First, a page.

Shift Now Underway in How Capital is Allocated
The largest institutional investors in the world are increasingly looking for investments that generate positive "contractual" cash flows, as opposed to mark-to-market paper gains, according to both panelists and attendees at the Skybridge Alternatives Investor Summit.
Greg Zuckerman of the Wall Street Journal moderated a panel with the misleading title "A Balancing Act: Current Trends in Alternative Asset Allocation." I say misleading because of phrase "balancing act" implies a tight rope walker carefully stepping forward.
But the panelists were not hesitantly tapping toes on a wire — they were very confident in their desire to move away from "global macro" and toward cash flow producing fixed income investments.
"We're looking at strategies that throw off cash flow ... substantive gains," said Skybridge Capital managing partner Ray Nolte.
"We're trying to get away from macro and mark to market gains," Mark Okada, co-founder and chief investment officer of Highland Capital Management, L.P. said.
In practical terms, this means shifting out of equity focused strategies and toward fixed income. Think commercial mortgage backed securities (CMBS), high yield bonds, and other arrangements where, as Okada said, "I know what I'll be paid, [and] when..."
Of course, these kind of changes are relative. No one is talking about moving all funds from one strategy to another. They are discussing how capital is being allocated right now.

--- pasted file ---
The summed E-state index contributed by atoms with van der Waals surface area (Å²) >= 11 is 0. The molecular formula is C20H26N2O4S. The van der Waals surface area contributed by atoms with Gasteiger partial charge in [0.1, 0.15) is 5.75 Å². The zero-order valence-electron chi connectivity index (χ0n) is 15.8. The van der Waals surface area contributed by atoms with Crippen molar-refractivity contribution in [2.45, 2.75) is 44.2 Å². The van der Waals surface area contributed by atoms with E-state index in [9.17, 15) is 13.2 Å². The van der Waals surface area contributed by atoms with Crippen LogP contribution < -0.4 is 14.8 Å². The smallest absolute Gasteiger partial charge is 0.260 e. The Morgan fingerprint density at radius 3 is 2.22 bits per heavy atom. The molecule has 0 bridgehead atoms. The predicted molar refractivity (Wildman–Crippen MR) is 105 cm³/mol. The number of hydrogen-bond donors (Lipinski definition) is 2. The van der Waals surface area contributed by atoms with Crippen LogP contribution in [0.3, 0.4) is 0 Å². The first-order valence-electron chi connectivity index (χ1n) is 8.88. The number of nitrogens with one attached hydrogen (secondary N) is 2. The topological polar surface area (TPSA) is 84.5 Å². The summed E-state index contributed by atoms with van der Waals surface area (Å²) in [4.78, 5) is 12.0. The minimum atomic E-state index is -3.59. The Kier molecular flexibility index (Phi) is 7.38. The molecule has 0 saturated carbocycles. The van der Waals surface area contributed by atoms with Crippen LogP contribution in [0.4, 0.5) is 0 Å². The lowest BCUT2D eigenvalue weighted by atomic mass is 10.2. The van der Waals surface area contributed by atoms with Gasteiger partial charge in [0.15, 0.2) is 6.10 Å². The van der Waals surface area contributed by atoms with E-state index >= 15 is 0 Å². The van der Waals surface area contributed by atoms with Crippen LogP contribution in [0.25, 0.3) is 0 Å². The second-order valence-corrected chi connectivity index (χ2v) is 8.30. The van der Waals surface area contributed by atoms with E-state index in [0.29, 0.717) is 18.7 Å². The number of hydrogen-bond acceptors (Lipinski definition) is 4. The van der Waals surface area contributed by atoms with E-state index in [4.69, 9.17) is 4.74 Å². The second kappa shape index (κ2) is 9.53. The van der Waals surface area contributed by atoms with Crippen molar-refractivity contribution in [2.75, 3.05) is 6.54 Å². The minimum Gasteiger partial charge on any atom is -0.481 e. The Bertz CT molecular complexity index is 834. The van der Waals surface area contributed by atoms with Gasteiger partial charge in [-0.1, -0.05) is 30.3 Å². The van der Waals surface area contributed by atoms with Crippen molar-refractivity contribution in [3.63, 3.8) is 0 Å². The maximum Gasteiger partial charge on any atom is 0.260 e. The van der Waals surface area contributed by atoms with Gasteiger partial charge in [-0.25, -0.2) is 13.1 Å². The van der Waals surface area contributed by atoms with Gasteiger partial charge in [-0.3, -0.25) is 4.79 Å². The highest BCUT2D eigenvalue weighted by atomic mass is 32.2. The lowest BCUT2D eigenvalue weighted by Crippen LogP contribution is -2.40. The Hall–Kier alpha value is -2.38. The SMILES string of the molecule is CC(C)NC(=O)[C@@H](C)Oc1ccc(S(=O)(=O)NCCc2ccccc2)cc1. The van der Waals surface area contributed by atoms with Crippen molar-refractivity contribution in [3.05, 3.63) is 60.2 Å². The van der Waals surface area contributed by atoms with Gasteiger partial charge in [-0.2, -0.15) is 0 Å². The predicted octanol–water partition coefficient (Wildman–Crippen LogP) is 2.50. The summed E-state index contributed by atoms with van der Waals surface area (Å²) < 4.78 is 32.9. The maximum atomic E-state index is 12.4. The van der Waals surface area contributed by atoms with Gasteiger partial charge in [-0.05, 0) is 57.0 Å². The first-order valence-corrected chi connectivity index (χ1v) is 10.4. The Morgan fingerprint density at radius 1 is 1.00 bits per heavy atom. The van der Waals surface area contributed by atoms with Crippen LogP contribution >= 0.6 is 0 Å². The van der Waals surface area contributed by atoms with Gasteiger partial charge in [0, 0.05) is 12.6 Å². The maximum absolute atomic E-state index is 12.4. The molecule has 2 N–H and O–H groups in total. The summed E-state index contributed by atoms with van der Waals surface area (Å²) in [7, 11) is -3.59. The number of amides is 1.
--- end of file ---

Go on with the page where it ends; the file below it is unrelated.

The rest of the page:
After years in which trauma in the global macro-economy drove many investors toward so-called "global macro" strategies, there is now apparently a shift underway. And it is being felt on the ground level, by folks whose job it is to raise capital for hedge fund managers.
"Right now, it's a tough environment for equity managers. You can raise money if you are absolutely demolishing the benchmarks. If you returned 25 percent in an equity strategy last year while the S&P was up a couple of points, you can raise money, otherwise, everyone just wants fixed income, CMBS," one guy who works in "capital introductions" (basically, selling hedge fund investments to institutional investors) at a major prime brokerage explained.
He hadn't even been at the panel. "Allocators are terrified of the vol in equities," the cap intro guy said.
This too echoed the words of one of the panelists. "We've had a tremendous and intolerable volatility in equities," Kenneth Heiz, president of Hedge Fund Research said.
Is it any wonder, then, that trading volume has remained so low in stocks?